Ancient Ocean Wars: 6 Incredible Naval Battles

Ancient Ocean Wars: 6 Incredible Naval Battles

Stephanie Schoppert - June 14, 2017

The seas have always been used for the expansion of empires and the conquering of worlds. Even in the ancient world great navies would clash upon the waters and would determine which empire would continue. Innovations in naval warfare would constantly change the tides from better strategies to fire that would burn upon the water, the seas were always a place of daring battles whose stories continue to be told upon the seafloor.

Battle of Salamis 490 BCE

The Battle of Salamis occurred after the Persian victories at Artemisium and Thermopylae. King Xerxes and his army had taken over much of Greece and captured Athens in the last days of September 490. Meanwhile, the Greek navy stayed on the isle of Salamis which was opposite Athens. The Persians were upset that the Greeks were preventing them from easily using the Athenian port. The Greek navy was outnumbered and could not win an outright battle against the Persians and therefore they needed a plan.

Ancient Ocean Wars: 6 Incredible Naval Battles
Map of the Battle of Salamis.

The story told by Herodotus was that the Athenian admiral Themistocles approached the Persians and acted like a friend. He convinced the Persian navy to enter into the straights of Salamis. Themistocles then had a slave row to show and let the Persians know that the Greek allies should now abandon their position. The Persian army wanted to enter the strait and block both entrances to trap the Greeks.

Once inside the strait things went poorly for the Persians. They struggled to maneuver in the narrow straight and they were not able to retreat. The Persian forces became disorganized and the Greek fleet was able to put themselves in a line and defeat the Persian navy. Nearly a third of King Xerxes’s ships were destroyed before the rest were able to retreat. The Greek navy did not follow the retreating Persian forces.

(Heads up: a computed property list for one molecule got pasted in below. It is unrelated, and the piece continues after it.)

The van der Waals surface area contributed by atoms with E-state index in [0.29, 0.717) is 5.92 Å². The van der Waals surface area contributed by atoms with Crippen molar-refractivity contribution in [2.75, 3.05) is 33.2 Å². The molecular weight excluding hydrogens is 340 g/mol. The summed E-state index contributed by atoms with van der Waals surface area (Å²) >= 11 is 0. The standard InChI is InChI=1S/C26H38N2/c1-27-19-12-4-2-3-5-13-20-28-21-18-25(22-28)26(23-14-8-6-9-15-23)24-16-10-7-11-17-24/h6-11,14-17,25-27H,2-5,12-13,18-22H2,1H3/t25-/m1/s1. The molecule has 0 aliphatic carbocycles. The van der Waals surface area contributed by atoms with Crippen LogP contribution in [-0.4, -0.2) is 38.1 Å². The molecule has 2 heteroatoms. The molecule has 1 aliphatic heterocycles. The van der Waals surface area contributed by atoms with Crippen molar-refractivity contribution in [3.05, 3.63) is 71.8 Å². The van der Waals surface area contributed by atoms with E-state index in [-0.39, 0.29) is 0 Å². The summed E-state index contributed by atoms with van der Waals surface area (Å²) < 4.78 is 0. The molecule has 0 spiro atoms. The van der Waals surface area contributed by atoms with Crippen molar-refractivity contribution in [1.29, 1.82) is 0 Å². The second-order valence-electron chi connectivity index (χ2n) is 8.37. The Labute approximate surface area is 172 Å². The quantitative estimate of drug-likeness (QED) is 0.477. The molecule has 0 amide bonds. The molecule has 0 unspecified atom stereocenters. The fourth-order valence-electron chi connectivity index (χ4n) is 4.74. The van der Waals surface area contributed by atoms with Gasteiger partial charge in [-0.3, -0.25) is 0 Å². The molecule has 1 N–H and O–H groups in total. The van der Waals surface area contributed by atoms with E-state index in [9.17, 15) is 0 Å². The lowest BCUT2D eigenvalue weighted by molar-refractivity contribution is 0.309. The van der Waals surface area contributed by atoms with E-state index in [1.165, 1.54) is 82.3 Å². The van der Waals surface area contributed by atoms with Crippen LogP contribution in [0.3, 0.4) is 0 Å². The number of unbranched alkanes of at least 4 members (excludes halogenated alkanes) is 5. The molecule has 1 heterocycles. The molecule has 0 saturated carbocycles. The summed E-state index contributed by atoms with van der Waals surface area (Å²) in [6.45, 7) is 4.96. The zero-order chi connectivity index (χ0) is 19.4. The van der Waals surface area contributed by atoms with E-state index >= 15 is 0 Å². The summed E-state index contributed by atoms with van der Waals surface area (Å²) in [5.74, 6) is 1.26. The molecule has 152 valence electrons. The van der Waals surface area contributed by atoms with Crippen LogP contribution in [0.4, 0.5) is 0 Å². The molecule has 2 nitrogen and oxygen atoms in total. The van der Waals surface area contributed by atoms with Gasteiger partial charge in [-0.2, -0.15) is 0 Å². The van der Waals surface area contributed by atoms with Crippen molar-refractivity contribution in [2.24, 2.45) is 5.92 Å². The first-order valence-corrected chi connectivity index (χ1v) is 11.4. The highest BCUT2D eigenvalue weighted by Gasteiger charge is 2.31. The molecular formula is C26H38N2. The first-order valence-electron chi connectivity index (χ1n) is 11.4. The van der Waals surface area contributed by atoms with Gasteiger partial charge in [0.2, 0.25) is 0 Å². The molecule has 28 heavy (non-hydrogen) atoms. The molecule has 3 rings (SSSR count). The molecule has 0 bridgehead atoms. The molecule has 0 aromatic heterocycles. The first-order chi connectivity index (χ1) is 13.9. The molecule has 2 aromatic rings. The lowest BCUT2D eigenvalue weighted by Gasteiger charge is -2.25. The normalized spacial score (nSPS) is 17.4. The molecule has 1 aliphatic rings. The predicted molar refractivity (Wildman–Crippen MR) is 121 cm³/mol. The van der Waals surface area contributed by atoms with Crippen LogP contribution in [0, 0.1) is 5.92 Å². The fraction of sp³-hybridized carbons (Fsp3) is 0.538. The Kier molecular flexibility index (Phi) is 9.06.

With a loss of 300 ships for the Persians and only 40 for the Greeks, it was a decisive victory. The remainder of the Persian fleet scattered following the defeat and it forced King Xerxes to put all his plans on hold. He had to delay his land offenses for an entire year which gave the Greek city-states the time they needed to unite against him and finally match his forces. The Battle of Salamis was one of the most decisive naval battles in ancient history.

Ancient Ocean Wars: 6 Incredible Naval Battles
Egyptian depiction of the Battle of the Delta.

Battle of the Delta 1178 BCE

The Battle of the Delta has known recorded on the temple walls of the mortuary temple of pharaoh Ramesses III at Medinet Habu. The battle is said to have occurred between the Egyptians and the Sea Peoples. The Sea Peoples were a seafaring confederation of groups that are believed to have sailed around the eastern Mediterranean and invaded Anatolia, Syria, Canaan, Phoenicia, Cyprus and Egypt near the end of the Bronze Age. The invasions by the Sea Peoples were believed as part of the reason for the end of the Bronze Age.

Ramesses had fought the Sea Peoples before and had defeated them on land in Syria. After Syria, he headed back to Egypt where preparations had already been made for an invasion by the Sea People. Ramesses was outnumbered and knew that he would be defeated in a sea battle. He lined his archers on the shore and told them to volley arrows at any ship that attempted to land. Next, he decided that he had to face the Sea People on the water somehow and decided that he would even the odds.

He enticed the Sea Peoples to guide their ships into the mouth of the Nile where his own fleet was waiting to ambush them. The Egyptian fleet forced the Sea Peoples’ ships close to the shore where they were within range of the archers. Archers on land and on ships were able to destroy the Sea Peoples. Their ships were overturned and many of them were killed, captured or dragged to shore where they were killed.

The Egyptian victory at the Battle of the Delta ensure that Egypt did not suffer the same fate as Hatti, Alasiya and other great Near Eastern powers. There is no record that the Egyptians pursued the Sea Peoples after their defeat. Some believe that what was left of the Sea Peoples settled in the Southern Levant after the death of Ramesses.